Recently on Facebook, I posted Alexandra Petri’s excellent fashion advice, which encourages us to dress appropriately for our quarantine meetings, if the meaning of appropriately has been skewered by pandemic cocktails to suddenly require a costume director to live in our closets:
I always put on pants. For video calls, I put on a full tuxedo. It is important to show a minimum of respect to your interlocutor, and that is why I always don full evening dress, a top hat and a set of cuff links, before hopping on to a Zoom conference. If it is a particularly important conference call, I put on a full Prussian army uniform dating back to the time of Frederick the Great, so that my colleagues know that I value them. Respect! That is the word! For work-related socializing, I reserve my ermine robe, chain of office, and a spangled garter.You Should Be Wearing More Pants
April 23, 2020
As a friendly grammarian pointed out to me, and my beloved seconded, “wearing ‘more pants’ would mean wearing several pairs at once. I think they mean “wearing pants more often.’ ” And it is true, in normal times, that such a headline would not have slid past the wise copyeditors of the Washington Post. However, since these are not normal times, our beloved humor columnist explores the rigors of our new all-consuming work-from-home life and the requirements of Zoom couture. She concludes her satiric refection:
Oh, are you not as productive, working from home, tending to your house and family and strained nerves, as you feel you ought to be? Well, have you considered dressing for the job you are doing? Have you tried wearing pants? Have you tried wearing another set of pants on top of the first pants? Have you tried putting a kilt on top of that? And then, lastly, a third pair of pants?
Just put on pants. Pants will fix all of this.
Nothing will fix all of this, of course, which is why every third joke during our awkward online staff meetings is a variation on wearing pants, not wearing pants, or wearing a costume to fit a theme day carefully vetted by HR to be neither offensive nor interesting.
In our desperation to pretend that our situation is normal, we report our second-quarter sales results in a tone of scholarly seriousness while simultaneously choosing a Star Wars background that clarifies how desperately we would prefer to be on another planet right now. Preferably one with universal health care, or at least herbal remedies for viruses.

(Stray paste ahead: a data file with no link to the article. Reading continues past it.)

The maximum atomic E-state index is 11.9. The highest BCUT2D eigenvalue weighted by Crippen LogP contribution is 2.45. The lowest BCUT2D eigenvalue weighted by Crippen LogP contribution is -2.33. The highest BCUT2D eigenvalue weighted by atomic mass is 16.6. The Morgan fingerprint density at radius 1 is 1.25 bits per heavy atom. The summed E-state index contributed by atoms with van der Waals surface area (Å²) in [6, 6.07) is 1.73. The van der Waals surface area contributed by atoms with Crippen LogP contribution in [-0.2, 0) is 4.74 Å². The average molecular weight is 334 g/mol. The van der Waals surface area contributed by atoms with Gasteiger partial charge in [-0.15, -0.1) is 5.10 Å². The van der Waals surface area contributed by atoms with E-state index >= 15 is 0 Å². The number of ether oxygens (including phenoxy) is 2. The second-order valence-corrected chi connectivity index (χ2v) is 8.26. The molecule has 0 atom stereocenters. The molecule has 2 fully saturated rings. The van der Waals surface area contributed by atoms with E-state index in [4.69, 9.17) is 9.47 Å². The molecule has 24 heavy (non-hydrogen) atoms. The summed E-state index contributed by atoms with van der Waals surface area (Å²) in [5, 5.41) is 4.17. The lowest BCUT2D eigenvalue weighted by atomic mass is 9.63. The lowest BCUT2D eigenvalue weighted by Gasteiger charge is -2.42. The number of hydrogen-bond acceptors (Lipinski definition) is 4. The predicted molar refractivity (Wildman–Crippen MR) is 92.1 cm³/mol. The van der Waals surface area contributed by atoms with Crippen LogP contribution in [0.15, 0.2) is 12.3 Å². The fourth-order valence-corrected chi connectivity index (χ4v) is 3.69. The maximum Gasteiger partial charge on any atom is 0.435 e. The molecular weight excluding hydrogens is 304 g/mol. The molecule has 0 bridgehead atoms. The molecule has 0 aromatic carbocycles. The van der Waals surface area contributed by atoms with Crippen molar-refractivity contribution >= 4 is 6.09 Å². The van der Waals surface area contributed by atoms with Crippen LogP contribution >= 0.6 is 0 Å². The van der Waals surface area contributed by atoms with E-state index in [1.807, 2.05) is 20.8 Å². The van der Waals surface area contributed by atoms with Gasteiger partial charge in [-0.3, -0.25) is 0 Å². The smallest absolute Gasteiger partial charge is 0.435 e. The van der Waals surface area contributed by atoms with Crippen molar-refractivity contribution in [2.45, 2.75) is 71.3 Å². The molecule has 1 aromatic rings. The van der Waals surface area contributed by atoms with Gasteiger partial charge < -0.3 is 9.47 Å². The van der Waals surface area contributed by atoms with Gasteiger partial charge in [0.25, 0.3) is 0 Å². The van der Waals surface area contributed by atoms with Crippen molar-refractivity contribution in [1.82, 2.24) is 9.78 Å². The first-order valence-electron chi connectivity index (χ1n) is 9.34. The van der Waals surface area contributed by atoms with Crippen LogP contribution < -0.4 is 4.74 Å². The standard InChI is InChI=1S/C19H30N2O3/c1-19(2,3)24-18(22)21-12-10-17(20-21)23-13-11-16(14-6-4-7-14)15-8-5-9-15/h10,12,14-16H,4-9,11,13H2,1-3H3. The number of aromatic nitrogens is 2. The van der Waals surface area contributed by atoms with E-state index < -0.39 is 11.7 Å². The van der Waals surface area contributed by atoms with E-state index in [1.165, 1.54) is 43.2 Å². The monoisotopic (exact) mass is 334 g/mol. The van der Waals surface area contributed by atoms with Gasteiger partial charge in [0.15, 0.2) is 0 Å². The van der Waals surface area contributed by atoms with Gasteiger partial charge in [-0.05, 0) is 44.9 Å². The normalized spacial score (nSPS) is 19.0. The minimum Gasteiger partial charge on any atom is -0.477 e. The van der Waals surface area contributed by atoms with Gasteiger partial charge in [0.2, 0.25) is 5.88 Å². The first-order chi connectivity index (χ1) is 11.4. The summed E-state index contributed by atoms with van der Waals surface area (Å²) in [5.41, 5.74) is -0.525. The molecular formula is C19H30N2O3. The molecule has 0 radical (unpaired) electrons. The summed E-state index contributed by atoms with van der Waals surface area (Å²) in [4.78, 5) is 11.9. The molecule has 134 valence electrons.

There is a deeper reality at the heart of Petri’s comedy and much of our current cultural casserole. Somehow, “quarantine” and “lockdown” have become synonyms for “projects” and “enrichment” when actually they are much more likely to be closer to “weird” and “unpredictable” since we can’t go anywhere and online retailers constantly inform us that everything we ordered will arrive two weeks late only to deliver it an hour later tied with a bow. We attempt to be productive and at the same time maintain a polite awareness that everyone is typing with one hand tied behind their back and the other swatting a cat off the laptop.
Apparently, some of us have an aversion to admitting that a worldwide pandemic changes us. A central lie we have told ourselves is that if we just keep working and shopping, everything will be ok. Now is the perfect time for crafting and cooking… because you have nothing else to do while you are wrangling children into distance learning appointments, arguing with the cable company about the speed of your internet connection and turning three peppers and one sausage into dinner without the use of a knife because someone in your household decided to soak every kitchen utensil in garlic juice as an antiseptic. Why not also hand sew a few dozen masks and finish that quilling project you started twelve years ago?
Actually, always is the perfect time for crafting and cooking if you have materials and food or money. Now is the perfect time for whatever you want. Likely, you want to live, so you’re staying home except for exercise and errands. Even more likely, it feels weird to be home so much and it sucks not to see people you’re used to seeing daily or weekly or just randomly at the supermarket.
You may need someone to talk to who doesn’t live with you and has no idea that you’ve spent the last eight hours playing Toon Blast because you’re determined to be the family champion of a smartphone app. You may just want a game of Uno played with people who show you their cards because it’s the fun of the game and not the final outcome that matters instead of treating it like the SuperBowl of card games.
More likely, you crave the structure of your former life and the security of your work shoes. Reliable daily footwear built for commuting, conferences, and conversation sends a message of normalcy that can’t be achieved with slippers, sandals or flip-flops.
That day will come again.
Until then, moisturize, hydrate, wear a mask, and wash your hands.